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Friday, 20 May 2011

Whisper My Name by Jane Eagland



One of the main inspirations for Whisper My Name is something that’s intrigued me for years, but I couldn’t see a way to write about it. I’m afraid I can’t tell you what it is because that would reveal a key mystery of the plot!

Then I was researching for my first novel Wildthorn when I came across references to Victorian spiritualism. That’s one of the delightful things about research – what you chance on when you’re looking for something else. What I read hooked me in and, combined with the topic-I-can’t-identify-without-giving-away-the story, gave me the seed for Whisper My Name.

Until then I’d not realized how popular séances were in the nineteenth century. Even Queen Victoria was not averse to a spot of table-turning, apparently. Like her, many people treated it merely as a pastime, but there were others including Sir Arthur Conan Doyle who truly believed that it’s possible, via a medium, to communicate with the dead.

I found the whole subject fascinating, especially accounts of what fraudulent mediums got up to. A ‘spirit hand’ appearing through a hole in the middle of the table turned out to be a stuffed glove on the medium’s raised foot. Mediums handcuffed inside cabinets could release themselves with a second key secreted in their mouths and ‘appear’ cloaked in white muslin to thrill their audience. One such who was caught in her underwear claimed to have been stripped by an evil spirit.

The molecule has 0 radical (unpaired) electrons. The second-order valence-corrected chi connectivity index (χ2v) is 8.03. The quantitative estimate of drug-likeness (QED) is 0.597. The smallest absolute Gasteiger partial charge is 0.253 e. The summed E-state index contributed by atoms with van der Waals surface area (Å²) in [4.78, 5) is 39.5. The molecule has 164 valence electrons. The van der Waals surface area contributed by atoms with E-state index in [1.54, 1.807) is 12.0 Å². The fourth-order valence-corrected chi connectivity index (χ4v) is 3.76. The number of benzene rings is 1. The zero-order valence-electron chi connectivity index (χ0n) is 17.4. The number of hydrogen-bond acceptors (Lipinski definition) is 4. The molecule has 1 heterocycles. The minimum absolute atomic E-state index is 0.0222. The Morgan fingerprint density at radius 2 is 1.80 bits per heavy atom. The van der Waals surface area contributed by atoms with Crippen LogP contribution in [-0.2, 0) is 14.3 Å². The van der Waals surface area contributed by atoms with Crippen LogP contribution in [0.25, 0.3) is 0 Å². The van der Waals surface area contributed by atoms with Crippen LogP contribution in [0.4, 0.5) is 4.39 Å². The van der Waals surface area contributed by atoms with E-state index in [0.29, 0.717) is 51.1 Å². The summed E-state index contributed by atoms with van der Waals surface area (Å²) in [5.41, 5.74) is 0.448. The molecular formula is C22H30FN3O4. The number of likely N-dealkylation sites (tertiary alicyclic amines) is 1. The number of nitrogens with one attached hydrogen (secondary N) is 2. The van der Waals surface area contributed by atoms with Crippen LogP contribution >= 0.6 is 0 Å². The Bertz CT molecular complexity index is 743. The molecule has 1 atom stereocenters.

I was entertained by all this, but you’ll have to read the book to see whether my mediums are frauds or true believers. What moved me most, though, was the serious side of spiritualism – the powerful desire to believe that the people we love have not disappeared, that they are still ‘with us’ and that it’s possible to make contact with them.

From that impulse, my main character Meriel Garland was born. Motherless and still grieving, by chance she takes part in a séance…

Though spiritualism gave me the framework for my story what interests me most when I am writing a novel are the characters and their relationships. As soon as I started thinking about her, Meriel sprang to life. Lively, determined, she’s the sort of person it might be fun to know. But she’s not without her faults and here I wanted to set myself a challenge – to see whether I could portray the less appealing aspects of her character without forfeiting the reader’s sympathy. Whether I’ve succeeded or not, I don’t know.

Once I had Meriel, I then thought about Sophie Casson, the young medium, a very different character from Meriel. Quiet, enigmatic, I knew she also had a story which I had to uncover.

I brought the two girls together and the mystery began to unfold.

www.janeeagland.co.uk



5 comments:

Gabrielle Kimm said...

This sounds a fascinating subject, Jane, and it's an era I'd love to know more about. I'll definitely order a copy. I love the way you describe the independent life Meriel took on as you wrote the book - it feels great when characters take on an energy of their own, doesn't it?

Deborah Swift said...

Hi Jane, of course I'm desperate to know what the topic-that-can't-be-talked-about is! Guess I'll have to buy the book and find out.

Jane Eagland said...

Gabrielle - it was a great subject to explore. And I agree with you entirely about characters who take off- exciting.


Dee, Sorry - I just couldn't give it away! ( You could always borrow the book from the library...)

Eliza Graham said...

Jane, this sounds quite intriguing!

Ann Turnbull said...

I really enjoyed this novel and recommend it.